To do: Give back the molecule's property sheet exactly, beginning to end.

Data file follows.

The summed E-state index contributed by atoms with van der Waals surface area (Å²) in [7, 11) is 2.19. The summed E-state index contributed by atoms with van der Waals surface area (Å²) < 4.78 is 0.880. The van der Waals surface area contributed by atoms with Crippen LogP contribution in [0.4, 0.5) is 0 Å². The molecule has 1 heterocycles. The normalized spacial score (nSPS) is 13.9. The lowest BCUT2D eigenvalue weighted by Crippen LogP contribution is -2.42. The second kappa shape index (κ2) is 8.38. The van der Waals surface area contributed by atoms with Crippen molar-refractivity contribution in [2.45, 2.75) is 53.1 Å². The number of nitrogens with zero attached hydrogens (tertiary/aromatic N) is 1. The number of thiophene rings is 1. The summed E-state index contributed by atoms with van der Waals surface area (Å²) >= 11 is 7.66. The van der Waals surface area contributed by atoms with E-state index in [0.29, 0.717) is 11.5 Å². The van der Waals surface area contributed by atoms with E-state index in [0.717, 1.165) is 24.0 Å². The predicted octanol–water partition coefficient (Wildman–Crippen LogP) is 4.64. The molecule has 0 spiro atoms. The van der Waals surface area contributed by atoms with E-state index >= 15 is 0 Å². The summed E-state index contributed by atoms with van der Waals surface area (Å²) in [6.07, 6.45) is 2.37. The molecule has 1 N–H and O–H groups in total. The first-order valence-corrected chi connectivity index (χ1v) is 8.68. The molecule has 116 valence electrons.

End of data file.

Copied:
The summed E-state index contributed by atoms with van der Waals surface area (Å²) in [7, 11) is 2.19. The summed E-state index contributed by atoms with van der Waals surface area (Å²) < 4.78 is 0.880. The van der Waals surface area contributed by atoms with Crippen LogP contribution in [0.4, 0.5) is 0 Å². The molecule has 1 heterocycles. The normalized spacial score (nSPS) is 13.9. The lowest BCUT2D eigenvalue weighted by Crippen LogP contribution is -2.42. The second kappa shape index (κ2) is 8.38. The van der Waals surface area contributed by atoms with Crippen molar-refractivity contribution in [2.45, 2.75) is 53.1 Å². The number of nitrogens with zero attached hydrogens (tertiary/aromatic N) is 1. The number of thiophene rings is 1. The summed E-state index contributed by atoms with van der Waals surface area (Å²) >= 11 is 7.66. The van der Waals surface area contributed by atoms with E-state index in [0.29, 0.717) is 11.5 Å². The van der Waals surface area contributed by atoms with E-state index in [0.717, 1.165) is 24.0 Å². The predicted octanol–water partition coefficient (Wildman–Crippen LogP) is 4.64. The molecule has 0 spiro atoms. The van der Waals surface area contributed by atoms with E-state index >= 15 is 0 Å². The summed E-state index contributed by atoms with van der Waals surface area (Å²) in [6.07, 6.45) is 2.37. The molecule has 1 N–H and O–H groups in total. The first-order valence-corrected chi connectivity index (χ1v) is 8.68. The molecule has 116 valence electrons.